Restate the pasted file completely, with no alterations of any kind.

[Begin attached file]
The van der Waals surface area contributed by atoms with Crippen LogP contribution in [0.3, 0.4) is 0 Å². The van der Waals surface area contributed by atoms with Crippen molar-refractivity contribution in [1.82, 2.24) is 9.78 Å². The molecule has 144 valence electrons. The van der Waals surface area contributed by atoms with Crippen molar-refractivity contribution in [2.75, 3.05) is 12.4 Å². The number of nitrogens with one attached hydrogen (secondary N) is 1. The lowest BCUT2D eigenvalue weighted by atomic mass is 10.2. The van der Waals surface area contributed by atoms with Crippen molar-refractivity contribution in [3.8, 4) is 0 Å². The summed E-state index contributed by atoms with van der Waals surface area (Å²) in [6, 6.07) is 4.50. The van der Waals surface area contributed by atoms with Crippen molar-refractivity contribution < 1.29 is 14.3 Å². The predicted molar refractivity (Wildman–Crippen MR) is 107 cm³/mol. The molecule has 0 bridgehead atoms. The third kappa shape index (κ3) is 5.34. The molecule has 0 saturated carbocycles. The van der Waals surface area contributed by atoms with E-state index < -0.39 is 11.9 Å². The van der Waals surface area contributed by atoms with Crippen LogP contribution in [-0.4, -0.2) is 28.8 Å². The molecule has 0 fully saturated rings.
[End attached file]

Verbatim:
The van der Waals surface area contributed by atoms with Crippen LogP contribution in [0.3, 0.4) is 0 Å². The van der Waals surface area contributed by atoms with Crippen molar-refractivity contribution in [1.82, 2.24) is 9.78 Å². The molecule has 144 valence electrons. The van der Waals surface area contributed by atoms with Crippen molar-refractivity contribution in [2.75, 3.05) is 12.4 Å². The number of nitrogens with one attached hydrogen (secondary N) is 1. The lowest BCUT2D eigenvalue weighted by atomic mass is 10.2. The van der Waals surface area contributed by atoms with Crippen molar-refractivity contribution in [3.8, 4) is 0 Å². The summed E-state index contributed by atoms with van der Waals surface area (Å²) in [6, 6.07) is 4.50. The van der Waals surface area contributed by atoms with Crippen molar-refractivity contribution < 1.29 is 14.3 Å². The predicted molar refractivity (Wildman–Crippen MR) is 107 cm³/mol. The molecule has 0 bridgehead atoms. The third kappa shape index (κ3) is 5.34. The molecule has 0 saturated carbocycles. The van der Waals surface area contributed by atoms with E-state index < -0.39 is 11.9 Å². The van der Waals surface area contributed by atoms with Crippen LogP contribution in [-0.4, -0.2) is 28.8 Å². The molecule has 0 fully saturated rings.